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J Neurosci. 2020 Jan 2;40(1):131-142. doi: 10.1523/JNEUROSCI.1571-19.2019. Epub 2019 Nov 25.

Microtubule and Actin Differentially Regulate Synaptic Vesicle Cycling to Maintain High-Frequency Neurotransmission.

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Cellular and Molecular Synaptic Function Unit, Okinawa Institute of Science and Technology (OIST) Graduate University, Okinawa 904-0495, Japan, and.
Molecular Neuroscience group, Institute of Science and Technology Austria (IST Austria), Am Campus 1, A-3400 Klosterneuburg, Austria.
Cellular and Molecular Synaptic Function Unit, Okinawa Institute of Science and Technology (OIST) Graduate University, Okinawa 904-0495, Japan, and


Cytoskeletal filaments such as microtubules (MTs) and filamentous actin (F-actin) dynamically support cell structure and functions. In central presynaptic terminals, F-actin is expressed along the release edge and reportedly plays diverse functional roles, but whether axonal MTs extend deep into terminals and play any physiological role remains controversial. At the calyx of Held in rats of either sex, confocal and high-resolution microscopy revealed that MTs enter deep into presynaptic terminal swellings and partially colocalize with a subset of synaptic vesicles (SVs). Electrophysiological analysis demonstrated that depolymerization of MTs specifically prolonged the slow-recovery time component of EPSCs from short-term depression induced by a train of high-frequency stimulation, whereas depolymerization of F-actin specifically prolonged the fast-recovery component. In simultaneous presynaptic and postsynaptic action potential recordings, depolymerization of MTs or F-actin significantly impaired the fidelity of high-frequency neurotransmission. We conclude that MTs and F-actin differentially contribute to slow and fast SV replenishment, thereby maintaining high-frequency neurotransmission.SIGNIFICANCE STATEMENT The presence and functional role of MTs in the presynaptic terminal are controversial. Here, we demonstrate that MTs are present near SVs in calyceal presynaptic terminals and that MT depolymerization specifically prolongs the slow-recovery component of EPSCs from short-term depression. In contrast, F-actin depolymerization specifically prolongs fast-recovery component. Depolymerization of MT or F-actin has no direct effect on SV exocytosis/endocytosis or basal transmission, but significantly impairs the fidelity of high-frequency transmission, suggesting that presynaptic cytoskeletal filaments play essential roles in SV replenishment for the maintenance of high-frequency neurotransmission.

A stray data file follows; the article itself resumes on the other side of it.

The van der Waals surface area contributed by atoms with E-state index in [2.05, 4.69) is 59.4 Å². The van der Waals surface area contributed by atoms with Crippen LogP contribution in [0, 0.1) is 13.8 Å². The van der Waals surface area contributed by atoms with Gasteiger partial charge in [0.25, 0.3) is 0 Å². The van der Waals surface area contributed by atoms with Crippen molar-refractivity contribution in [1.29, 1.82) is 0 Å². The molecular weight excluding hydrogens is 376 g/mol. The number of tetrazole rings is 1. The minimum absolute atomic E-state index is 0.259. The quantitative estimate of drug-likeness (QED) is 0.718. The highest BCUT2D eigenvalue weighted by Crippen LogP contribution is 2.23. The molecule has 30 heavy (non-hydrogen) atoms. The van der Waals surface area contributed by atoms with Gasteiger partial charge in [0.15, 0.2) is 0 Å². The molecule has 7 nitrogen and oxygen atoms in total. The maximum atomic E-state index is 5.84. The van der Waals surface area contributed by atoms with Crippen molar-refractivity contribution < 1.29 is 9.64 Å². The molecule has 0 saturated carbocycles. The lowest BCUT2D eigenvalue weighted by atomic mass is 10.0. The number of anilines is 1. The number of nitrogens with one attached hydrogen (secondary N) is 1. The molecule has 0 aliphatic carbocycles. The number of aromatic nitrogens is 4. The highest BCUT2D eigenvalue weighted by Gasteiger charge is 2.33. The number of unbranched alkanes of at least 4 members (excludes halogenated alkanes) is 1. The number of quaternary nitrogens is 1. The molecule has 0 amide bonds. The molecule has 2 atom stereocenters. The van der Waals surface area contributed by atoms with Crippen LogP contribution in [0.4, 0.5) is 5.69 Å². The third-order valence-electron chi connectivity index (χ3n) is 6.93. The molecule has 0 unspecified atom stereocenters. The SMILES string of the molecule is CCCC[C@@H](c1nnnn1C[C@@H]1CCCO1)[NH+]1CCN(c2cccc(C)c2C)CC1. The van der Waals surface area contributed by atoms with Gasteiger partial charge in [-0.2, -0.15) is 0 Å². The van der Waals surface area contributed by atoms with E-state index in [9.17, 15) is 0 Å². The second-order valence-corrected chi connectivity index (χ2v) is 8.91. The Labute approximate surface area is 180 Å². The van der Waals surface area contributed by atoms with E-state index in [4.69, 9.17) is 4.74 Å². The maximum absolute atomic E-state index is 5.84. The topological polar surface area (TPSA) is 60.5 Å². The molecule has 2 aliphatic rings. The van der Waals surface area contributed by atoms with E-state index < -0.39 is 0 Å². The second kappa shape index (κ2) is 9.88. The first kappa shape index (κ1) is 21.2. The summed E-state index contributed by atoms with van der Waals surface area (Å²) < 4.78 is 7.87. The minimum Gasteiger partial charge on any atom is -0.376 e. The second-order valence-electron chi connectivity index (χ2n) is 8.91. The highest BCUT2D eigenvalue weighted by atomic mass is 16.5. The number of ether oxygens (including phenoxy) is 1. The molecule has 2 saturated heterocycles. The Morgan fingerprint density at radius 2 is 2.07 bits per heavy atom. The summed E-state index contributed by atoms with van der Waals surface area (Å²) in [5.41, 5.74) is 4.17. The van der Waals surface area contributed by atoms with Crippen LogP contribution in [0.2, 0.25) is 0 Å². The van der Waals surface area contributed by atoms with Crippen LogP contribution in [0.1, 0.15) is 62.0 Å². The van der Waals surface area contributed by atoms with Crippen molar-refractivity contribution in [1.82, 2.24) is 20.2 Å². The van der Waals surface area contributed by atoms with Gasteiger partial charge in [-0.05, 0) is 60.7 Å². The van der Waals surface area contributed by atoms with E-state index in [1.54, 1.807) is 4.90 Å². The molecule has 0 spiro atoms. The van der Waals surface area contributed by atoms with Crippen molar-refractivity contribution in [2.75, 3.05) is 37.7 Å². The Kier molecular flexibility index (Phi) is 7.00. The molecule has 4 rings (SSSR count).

F-actin; microtubules; neurotransmission; short-term depression; synaptic vesicles

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